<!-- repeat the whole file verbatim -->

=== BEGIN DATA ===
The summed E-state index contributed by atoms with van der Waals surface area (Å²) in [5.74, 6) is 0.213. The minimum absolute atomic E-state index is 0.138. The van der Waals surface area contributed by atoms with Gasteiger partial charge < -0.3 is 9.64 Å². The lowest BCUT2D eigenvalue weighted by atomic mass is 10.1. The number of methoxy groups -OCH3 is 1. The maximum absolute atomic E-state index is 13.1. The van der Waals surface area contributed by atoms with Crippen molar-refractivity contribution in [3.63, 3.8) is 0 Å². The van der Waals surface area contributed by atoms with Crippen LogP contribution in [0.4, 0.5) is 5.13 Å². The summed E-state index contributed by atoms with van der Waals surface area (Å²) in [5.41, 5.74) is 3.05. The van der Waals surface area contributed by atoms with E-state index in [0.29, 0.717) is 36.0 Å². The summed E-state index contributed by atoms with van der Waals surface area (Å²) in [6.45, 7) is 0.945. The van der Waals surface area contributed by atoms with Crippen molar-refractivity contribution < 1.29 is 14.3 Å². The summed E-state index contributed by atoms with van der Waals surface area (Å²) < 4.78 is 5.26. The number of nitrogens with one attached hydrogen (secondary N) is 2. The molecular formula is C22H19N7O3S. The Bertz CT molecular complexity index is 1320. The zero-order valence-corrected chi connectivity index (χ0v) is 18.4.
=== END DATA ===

The summed E-state index contributed by atoms with van der Waals surface area (Å²) in [5.74, 6) is 0.213. The minimum absolute atomic E-state index is 0.138. The van der Waals surface area contributed by atoms with Gasteiger partial charge < -0.3 is 9.64 Å². The lowest BCUT2D eigenvalue weighted by atomic mass is 10.1. The number of methoxy groups -OCH3 is 1. The maximum absolute atomic E-state index is 13.1. The van der Waals surface area contributed by atoms with Crippen molar-refractivity contribution in [3.63, 3.8) is 0 Å². The van der Waals surface area contributed by atoms with Crippen LogP contribution in [0.4, 0.5) is 5.13 Å². The summed E-state index contributed by atoms with van der Waals surface area (Å²) in [5.41, 5.74) is 3.05. The van der Waals surface area contributed by atoms with E-state index in [0.29, 0.717) is 36.0 Å². The summed E-state index contributed by atoms with van der Waals surface area (Å²) in [6.45, 7) is 0.945. The van der Waals surface area contributed by atoms with Crippen molar-refractivity contribution < 1.29 is 14.3 Å². The summed E-state index contributed by atoms with van der Waals surface area (Å²) < 4.78 is 5.26. The number of nitrogens with one attached hydrogen (secondary N) is 2. The molecular formula is C22H19N7O3S. The Bertz CT molecular complexity index is 1320. The zero-order valence-corrected chi connectivity index (χ0v) is 18.4.